Episode #205 — Air Card Safety Design
I have a confession to make — I love to make lists. It doesn’t matter what sort of list it is: grocery, to do, the pros and cons of dating Rachel Green … it satisfies some sort of weird need to exert control in an increasingly chaotic world. Or else I have crippling OCD and something terrible will happen to a loved one if I forget to buy Mrs. Meyers hand soap at Target. (Ha! Just kidding. My OCD would never let me forget to buy hand soap!)
And although my thorough lists don’t keep me from submitting my weekly blogs late sometimes, they do help me keep other things in my life organized. I think I might have gone too far now, though, and I’ve ventured into elderly person behavior. Quick caveat: there is nothing wrong with behaving like an elderly person. They have a lot of things figured out. Naps are good, it’s great to have other people drive for you, if you want dinner at 4:30 there’s no judgement … these are all good things. I’m just not ready to consider myself elderly yet. I’ve barely come to terms with the fact that Gen X isn’t equated with youth anymore. (Though I’d like to point out I’m a young Gen Xer. I was barely in high school in the 80s and was too young to relate to any of the characters in “The Breakfast Club” … you know what? I don’t care what you think. John Bender 4 eva!)
What I’m trying to say is that I just made a huge list of TV shows currently streaming that I want to watch. This goes far beyond a Netflix queue because there are so many streaming services and so many good (or hilariously bad) shows waiting to be watched — including many for which the cultural moment has probably passed. Looking at you, seasons one of “Bridgerton,” “Ted Lasso,” “Hacks,” and “Peaky Blinders.” (It should be noted here that Heidi and Luke are more up to date on their stories and would never wait that long to watch “Ted Lasso.” Not sure why they’re still friends with me.)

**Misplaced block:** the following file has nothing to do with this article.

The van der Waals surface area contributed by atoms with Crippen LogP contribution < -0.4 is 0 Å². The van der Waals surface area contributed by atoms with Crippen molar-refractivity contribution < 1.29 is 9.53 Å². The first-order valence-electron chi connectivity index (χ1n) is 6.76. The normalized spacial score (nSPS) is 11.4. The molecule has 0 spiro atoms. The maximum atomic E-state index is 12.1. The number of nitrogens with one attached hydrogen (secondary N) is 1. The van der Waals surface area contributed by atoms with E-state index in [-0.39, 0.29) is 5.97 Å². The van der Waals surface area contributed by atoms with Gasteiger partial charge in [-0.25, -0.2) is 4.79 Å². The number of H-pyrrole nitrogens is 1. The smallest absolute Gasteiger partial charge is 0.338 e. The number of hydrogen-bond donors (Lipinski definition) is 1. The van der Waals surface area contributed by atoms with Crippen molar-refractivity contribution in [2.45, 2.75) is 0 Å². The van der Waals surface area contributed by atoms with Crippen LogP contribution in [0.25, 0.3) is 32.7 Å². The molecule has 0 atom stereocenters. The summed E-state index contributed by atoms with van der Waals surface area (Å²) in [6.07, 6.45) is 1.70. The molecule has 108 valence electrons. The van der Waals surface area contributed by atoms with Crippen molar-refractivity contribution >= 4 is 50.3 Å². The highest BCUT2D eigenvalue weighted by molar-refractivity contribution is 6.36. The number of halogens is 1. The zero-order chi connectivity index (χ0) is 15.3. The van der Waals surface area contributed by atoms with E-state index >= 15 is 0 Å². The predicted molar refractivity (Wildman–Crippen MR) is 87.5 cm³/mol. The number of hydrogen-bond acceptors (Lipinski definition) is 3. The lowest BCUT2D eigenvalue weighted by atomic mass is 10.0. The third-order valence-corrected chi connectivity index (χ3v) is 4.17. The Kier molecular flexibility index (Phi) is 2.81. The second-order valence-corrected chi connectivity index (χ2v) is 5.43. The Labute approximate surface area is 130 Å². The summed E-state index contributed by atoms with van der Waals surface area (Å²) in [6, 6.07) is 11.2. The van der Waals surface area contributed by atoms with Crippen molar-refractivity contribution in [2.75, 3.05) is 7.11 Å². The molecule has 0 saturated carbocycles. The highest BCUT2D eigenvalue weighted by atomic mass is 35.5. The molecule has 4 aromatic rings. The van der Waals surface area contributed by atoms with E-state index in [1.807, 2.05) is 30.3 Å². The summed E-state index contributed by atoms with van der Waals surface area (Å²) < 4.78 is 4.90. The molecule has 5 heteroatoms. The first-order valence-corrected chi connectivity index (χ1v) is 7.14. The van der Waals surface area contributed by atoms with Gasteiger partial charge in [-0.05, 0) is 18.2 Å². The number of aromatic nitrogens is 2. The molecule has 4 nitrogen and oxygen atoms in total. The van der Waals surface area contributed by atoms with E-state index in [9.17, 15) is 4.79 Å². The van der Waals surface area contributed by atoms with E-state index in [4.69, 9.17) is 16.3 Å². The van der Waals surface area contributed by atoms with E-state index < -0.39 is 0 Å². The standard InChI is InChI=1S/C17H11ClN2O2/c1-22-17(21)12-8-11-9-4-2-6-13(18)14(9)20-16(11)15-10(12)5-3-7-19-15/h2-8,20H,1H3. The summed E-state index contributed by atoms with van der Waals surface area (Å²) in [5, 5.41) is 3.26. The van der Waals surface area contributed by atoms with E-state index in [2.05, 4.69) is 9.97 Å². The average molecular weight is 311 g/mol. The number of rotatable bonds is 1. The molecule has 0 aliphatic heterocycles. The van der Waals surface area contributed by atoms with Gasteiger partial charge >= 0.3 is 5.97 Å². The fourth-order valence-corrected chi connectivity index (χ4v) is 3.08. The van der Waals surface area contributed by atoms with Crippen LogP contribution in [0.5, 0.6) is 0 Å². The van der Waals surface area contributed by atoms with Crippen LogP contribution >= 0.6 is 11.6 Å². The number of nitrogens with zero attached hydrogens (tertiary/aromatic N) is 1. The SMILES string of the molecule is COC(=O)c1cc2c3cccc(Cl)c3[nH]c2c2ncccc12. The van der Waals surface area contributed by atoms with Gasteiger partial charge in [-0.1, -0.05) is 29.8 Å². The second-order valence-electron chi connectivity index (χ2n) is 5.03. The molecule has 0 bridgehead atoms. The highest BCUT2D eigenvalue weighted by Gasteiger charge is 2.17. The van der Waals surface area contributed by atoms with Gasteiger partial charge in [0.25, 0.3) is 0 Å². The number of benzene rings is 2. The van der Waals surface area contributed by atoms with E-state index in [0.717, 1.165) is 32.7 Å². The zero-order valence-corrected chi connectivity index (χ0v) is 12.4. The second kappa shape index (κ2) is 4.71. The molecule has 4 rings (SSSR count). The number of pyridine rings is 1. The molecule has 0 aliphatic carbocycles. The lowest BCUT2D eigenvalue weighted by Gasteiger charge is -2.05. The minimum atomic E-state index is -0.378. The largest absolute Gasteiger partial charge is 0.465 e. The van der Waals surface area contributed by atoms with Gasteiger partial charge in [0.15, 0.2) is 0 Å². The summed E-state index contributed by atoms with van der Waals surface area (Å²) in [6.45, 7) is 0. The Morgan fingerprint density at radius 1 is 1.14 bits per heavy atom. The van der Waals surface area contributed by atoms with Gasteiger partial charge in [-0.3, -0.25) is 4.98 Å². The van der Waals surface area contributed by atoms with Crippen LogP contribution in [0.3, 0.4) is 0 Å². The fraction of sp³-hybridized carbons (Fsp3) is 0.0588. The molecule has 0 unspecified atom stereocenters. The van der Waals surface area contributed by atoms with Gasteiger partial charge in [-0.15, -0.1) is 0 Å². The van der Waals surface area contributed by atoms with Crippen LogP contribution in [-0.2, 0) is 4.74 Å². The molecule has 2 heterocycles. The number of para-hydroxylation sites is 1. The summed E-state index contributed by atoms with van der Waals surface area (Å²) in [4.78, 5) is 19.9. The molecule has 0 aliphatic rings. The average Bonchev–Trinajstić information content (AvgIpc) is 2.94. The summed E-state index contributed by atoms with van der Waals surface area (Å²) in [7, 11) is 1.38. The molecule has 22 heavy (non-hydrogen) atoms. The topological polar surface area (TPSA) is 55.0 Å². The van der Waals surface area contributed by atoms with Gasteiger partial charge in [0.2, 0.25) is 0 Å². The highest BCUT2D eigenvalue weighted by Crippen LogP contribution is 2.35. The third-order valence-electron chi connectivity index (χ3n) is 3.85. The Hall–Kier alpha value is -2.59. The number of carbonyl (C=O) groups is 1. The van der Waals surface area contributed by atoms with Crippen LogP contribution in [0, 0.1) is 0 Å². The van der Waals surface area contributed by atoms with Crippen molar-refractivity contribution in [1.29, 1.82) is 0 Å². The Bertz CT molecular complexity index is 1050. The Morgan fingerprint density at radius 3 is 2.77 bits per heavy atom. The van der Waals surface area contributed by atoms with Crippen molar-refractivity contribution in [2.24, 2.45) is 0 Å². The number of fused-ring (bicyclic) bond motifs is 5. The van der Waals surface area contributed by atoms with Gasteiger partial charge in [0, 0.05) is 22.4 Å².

Who knows? Maybe one day soon I’ll be stuck on a long flight and Season 3 of “The Marvelous Mrs. Maisel” will be on; then another show can be crossed off the literal list. But after listening to this week’s episode, I might be too busy looking at the air safety cards to focus on the inflight entertainment. This week’s guest is Brock Fisher from Air Safety Art International, a company that creates designs for the safety cards you find in airplanes for a number of airlines and clients with private jets. (In other words, if you’ve had the good fortune to see Brock’s work in person, you’ve probably flown on a private jet — maybe more than once. Well done, you!)
Showing how to don and inflate a life vest, open an emergency door or window, and safely secure an oxygen mask are all incredibly important things to know on an airplane, and Brock filled us in on how to depict these activities as quickly and accurately as possible. After all, you don’t want to be distracted by an unusual clothing choice in the art when you have about 90 seconds to deplane. We also learned what kind of research goes into creating these air safety cards, how long they take to produce, how these cards have changed through the years, and just who the art in those cards is based on.
Air Safety Art International is a family endeavor, so Brock’s family has been keeping us all safe since his grandfather started illustrating these cards many years ago. Check out this week’s episode to find out the backstory of these air safety cards and whether really famous people have conspicuous private jets — with cards to match. For more information, check out the company website. If you have a private jet, you’ll need safety cards. And room enough to fly us to Ibiza. Don’t worry about the return trip; we’ll catch a flight back on Robert Plant’s jet.